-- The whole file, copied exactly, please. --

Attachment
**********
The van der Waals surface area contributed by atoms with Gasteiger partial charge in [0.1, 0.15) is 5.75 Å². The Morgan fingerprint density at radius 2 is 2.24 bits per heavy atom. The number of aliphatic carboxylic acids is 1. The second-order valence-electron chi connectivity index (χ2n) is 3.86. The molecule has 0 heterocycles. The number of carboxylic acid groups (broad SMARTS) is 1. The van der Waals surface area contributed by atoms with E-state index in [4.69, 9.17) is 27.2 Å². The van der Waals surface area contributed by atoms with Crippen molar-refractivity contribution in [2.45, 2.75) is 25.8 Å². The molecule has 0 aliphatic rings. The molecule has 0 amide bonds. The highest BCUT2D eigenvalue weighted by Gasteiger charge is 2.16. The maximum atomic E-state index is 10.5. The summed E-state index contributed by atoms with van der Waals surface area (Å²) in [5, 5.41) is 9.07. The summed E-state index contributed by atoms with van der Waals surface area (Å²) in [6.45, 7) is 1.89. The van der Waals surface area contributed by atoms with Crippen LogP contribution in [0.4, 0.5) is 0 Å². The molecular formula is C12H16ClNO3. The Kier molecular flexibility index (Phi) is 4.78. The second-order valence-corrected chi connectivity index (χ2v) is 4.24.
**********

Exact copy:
The van der Waals surface area contributed by atoms with Gasteiger partial charge in [0.1, 0.15) is 5.75 Å². The Morgan fingerprint density at radius 2 is 2.24 bits per heavy atom. The number of aliphatic carboxylic acids is 1. The second-order valence-electron chi connectivity index (χ2n) is 3.86. The molecule has 0 heterocycles. The number of carboxylic acid groups (broad SMARTS) is 1. The van der Waals surface area contributed by atoms with E-state index in [4.69, 9.17) is 27.2 Å². The van der Waals surface area contributed by atoms with Crippen molar-refractivity contribution in [2.45, 2.75) is 25.8 Å². The molecule has 0 aliphatic rings. The molecule has 0 amide bonds. The highest BCUT2D eigenvalue weighted by Gasteiger charge is 2.16. The maximum atomic E-state index is 10.5. The summed E-state index contributed by atoms with van der Waals surface area (Å²) in [5, 5.41) is 9.07. The summed E-state index contributed by atoms with van der Waals surface area (Å²) in [6.45, 7) is 1.89. The van der Waals surface area contributed by atoms with Crippen LogP contribution in [0.4, 0.5) is 0 Å². The molecular formula is C12H16ClNO3. The Kier molecular flexibility index (Phi) is 4.78. The second-order valence-corrected chi connectivity index (χ2v) is 4.24.